Sony is all set to become the world’s biggest music publisher after it completes EMI acquisition.
According to information made available by Sony so far, Sony will be paying $2.3 billion to gain control of EMI thereby becoming the world’s largest music publisher. Once the acquisition is completed, Sony will acquire rights to more than 2 million songs from artists such as Kanye West, Sam Smith and Sia.
The deal is part of Yoshida’s mission to make revenue streams more stable with rights to entertainment content — a strategy that follows a major revamp by his predecessor which shifted Sony’s focus away from low-margin consumer electronics.
“This investment in content intellectual property is a key stepping stone for our long-term growth,” he told a news conference.
The spread of the internet led to a shrinking of the music market from around 1999 to 2014, Yoshida said, but added that has turned around with the growth of fixed-price music streaming services.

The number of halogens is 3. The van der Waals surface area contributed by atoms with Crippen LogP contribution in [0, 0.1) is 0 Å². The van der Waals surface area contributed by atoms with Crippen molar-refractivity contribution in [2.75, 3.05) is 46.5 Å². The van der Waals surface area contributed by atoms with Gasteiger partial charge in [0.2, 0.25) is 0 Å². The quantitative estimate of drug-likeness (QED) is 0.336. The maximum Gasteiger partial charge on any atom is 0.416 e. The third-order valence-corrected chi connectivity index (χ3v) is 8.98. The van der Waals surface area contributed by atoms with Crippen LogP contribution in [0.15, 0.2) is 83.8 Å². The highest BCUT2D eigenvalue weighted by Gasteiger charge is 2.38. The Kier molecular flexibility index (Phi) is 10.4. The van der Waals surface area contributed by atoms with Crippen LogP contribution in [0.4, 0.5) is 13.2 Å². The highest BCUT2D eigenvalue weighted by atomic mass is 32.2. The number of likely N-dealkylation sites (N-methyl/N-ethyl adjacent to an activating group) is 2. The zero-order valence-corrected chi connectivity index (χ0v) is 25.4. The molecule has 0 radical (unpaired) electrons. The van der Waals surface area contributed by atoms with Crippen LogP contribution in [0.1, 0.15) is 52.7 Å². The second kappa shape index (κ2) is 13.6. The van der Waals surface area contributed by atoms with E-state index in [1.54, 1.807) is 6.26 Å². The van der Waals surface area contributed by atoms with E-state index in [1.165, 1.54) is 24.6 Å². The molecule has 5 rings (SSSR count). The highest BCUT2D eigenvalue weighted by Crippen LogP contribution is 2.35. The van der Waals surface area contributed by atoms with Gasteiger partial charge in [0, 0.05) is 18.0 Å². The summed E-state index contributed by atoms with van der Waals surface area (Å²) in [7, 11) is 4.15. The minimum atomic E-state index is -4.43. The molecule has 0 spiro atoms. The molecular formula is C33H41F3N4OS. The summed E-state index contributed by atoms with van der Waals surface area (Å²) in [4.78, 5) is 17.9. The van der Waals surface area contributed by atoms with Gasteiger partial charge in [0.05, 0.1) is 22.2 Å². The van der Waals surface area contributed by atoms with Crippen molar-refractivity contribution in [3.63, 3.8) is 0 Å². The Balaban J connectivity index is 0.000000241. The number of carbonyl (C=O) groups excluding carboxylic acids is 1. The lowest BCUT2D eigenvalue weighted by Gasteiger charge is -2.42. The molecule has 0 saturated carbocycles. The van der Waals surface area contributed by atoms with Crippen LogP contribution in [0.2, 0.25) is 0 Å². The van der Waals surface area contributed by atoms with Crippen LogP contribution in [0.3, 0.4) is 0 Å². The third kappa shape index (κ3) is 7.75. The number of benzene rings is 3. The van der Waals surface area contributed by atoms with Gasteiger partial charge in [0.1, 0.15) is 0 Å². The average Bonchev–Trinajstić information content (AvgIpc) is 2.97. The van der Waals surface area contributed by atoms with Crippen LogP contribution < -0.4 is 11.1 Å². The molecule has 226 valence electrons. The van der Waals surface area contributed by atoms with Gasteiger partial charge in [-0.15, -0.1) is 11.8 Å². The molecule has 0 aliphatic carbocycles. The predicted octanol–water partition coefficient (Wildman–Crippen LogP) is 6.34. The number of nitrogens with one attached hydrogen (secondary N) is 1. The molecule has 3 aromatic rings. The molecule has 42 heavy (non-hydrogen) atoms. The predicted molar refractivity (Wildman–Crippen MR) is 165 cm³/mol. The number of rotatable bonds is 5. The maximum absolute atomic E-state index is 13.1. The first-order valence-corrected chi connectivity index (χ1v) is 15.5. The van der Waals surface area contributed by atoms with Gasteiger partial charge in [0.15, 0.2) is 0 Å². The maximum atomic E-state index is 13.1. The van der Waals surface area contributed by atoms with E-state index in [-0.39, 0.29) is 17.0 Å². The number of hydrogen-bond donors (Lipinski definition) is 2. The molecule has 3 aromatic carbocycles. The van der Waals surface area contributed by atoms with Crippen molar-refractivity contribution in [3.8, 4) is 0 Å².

“The rise in digital streaming is also expanding songwriter royalty revenues, with Sony capturing value as manager of the copyrights backed by direct deals with the likes of Spotify, Apple Music, Google Play, SoundCloud and YouTube,” Macquarie analyst Damian Thong said in a report.
The deal values EMI Music Publishing at $4.75 billion including debt, more than double the $2.2 billion value given in 2011 when a consortium led by Sony won bidding rights for the company. Sony, which has run the business since then, will buy a 60 per cent stake owned by Mubadala Investment Company, lifting its ownership to around 90 per cent from 30 per cent currently.
EMI currently commands 15 per cent of the music publishing industry which combined with its Sony ATV business would make the Japanese giant the industry leader with market share of 26 per cent, a company spokesman said. Other key players include Universal Music Group and Warner Music Group although their market share figures were not immediately available.
Yoshida, who took the helm in April, also beefed up Sony’s content offerings this month with a $185 million deal to take a 39 per cent stake in Peanuts Holdings, the company behind Snoopy and Charlie Brown.